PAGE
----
In contrast, the agreement signed by the three leaders on Monday states only that a coalition government “would put in place a permanent consultation mechanism with the Bloc Quebecois”, in return for the following:

The Government will not request a dissolution of Parliament during the term of this agreement, except following defeat on an explicitly-framed motion of non-confidence presented by the Opposition; or any vote pertaining to the speech from the throne; or on a budget vote at any stage in the House; or on any bill to implement a budget at any stage in the House; or on any motion in the House to concur in, restore or reinstate any Estimates; or on a supply bill at any stage in the House.

The Bloc Quebecois will neither move nor will it support any motions of non-confidence in the Government during the term of its support for this agreement, and will vote in favour of the Government’s position with respect to all matters referred to in the immediately preceding paragraph.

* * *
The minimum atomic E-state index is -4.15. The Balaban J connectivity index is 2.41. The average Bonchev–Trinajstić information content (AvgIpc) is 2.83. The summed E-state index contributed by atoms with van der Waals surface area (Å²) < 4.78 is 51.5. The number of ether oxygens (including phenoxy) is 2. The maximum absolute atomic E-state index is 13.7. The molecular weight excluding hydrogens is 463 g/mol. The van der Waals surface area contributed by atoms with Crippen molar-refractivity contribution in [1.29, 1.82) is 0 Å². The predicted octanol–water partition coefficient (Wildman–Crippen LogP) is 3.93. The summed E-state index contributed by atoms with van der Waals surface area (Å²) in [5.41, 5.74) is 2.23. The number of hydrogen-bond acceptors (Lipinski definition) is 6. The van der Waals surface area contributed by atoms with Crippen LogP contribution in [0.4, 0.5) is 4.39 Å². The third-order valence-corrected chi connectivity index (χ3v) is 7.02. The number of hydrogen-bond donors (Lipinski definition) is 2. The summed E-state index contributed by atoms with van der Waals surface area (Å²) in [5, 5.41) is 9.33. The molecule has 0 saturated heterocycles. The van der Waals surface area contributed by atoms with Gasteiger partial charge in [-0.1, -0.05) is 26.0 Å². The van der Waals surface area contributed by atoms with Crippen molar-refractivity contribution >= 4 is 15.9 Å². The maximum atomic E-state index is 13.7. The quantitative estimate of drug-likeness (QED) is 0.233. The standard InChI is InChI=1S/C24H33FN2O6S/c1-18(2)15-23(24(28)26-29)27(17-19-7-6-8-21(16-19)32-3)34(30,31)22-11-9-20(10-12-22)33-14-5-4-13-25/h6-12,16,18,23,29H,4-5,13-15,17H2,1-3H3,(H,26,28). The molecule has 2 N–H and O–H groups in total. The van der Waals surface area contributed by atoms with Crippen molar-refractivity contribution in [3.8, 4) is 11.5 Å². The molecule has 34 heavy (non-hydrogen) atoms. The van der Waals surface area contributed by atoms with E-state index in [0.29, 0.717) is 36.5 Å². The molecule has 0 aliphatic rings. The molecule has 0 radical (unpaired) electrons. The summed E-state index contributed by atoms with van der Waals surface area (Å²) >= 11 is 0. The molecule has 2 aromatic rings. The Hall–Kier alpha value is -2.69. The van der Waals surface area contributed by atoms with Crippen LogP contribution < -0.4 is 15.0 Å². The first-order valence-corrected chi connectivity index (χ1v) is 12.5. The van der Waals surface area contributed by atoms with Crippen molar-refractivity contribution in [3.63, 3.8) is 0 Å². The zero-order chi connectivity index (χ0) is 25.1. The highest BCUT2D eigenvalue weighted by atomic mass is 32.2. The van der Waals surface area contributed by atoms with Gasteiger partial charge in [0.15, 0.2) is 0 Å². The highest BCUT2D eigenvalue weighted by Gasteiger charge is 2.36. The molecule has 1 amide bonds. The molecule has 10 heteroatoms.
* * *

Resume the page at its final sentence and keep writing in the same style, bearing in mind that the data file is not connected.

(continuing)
So — which theoretical minority PM would be more at the mercy of the Bloc Quebecois on issues related to jurisdictional powers, federal-provincial relations and the creation of national programs? Actually, forget mercy - which would seem to be more likely to go along willingly?

Discuss.

76 Comments

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Ryan
Dec 3, 2008 9:28

I’m just wondering, if it’s legally possible to do so (which I believe it isn’t)… what’s the chance Harper would simply cast off Quebec to become it’s own nation to save his job? He would then have the majority he so craves by removing the Bloc!